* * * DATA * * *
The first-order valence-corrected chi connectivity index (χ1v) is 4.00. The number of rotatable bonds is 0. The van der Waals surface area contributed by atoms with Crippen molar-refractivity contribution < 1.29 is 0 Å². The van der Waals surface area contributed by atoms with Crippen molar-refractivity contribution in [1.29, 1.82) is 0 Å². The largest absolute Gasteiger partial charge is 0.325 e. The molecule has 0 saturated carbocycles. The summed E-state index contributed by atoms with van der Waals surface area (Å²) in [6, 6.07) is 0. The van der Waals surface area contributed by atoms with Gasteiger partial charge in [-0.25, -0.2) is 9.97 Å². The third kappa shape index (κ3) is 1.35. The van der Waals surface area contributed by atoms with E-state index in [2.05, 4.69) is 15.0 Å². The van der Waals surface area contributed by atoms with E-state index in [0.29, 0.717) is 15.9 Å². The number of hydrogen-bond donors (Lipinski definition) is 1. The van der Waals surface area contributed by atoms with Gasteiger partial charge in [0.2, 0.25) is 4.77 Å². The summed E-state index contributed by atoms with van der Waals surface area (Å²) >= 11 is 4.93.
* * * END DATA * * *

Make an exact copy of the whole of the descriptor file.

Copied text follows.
The first-order valence-corrected chi connectivity index (χ1v) is 4.00. The number of rotatable bonds is 0. The van der Waals surface area contributed by atoms with Crippen molar-refractivity contribution < 1.29 is 0 Å². The van der Waals surface area contributed by atoms with Crippen molar-refractivity contribution in [1.29, 1.82) is 0 Å². The largest absolute Gasteiger partial charge is 0.325 e. The molecule has 0 saturated carbocycles. The summed E-state index contributed by atoms with van der Waals surface area (Å²) in [6, 6.07) is 0. The van der Waals surface area contributed by atoms with Gasteiger partial charge in [-0.25, -0.2) is 9.97 Å². The third kappa shape index (κ3) is 1.35. The van der Waals surface area contributed by atoms with E-state index in [2.05, 4.69) is 15.0 Å². The van der Waals surface area contributed by atoms with E-state index in [0.29, 0.717) is 15.9 Å². The number of hydrogen-bond donors (Lipinski definition) is 1. The van der Waals surface area contributed by atoms with Gasteiger partial charge in [0.2, 0.25) is 4.77 Å². The summed E-state index contributed by atoms with van der Waals surface area (Å²) >= 11 is 4.93.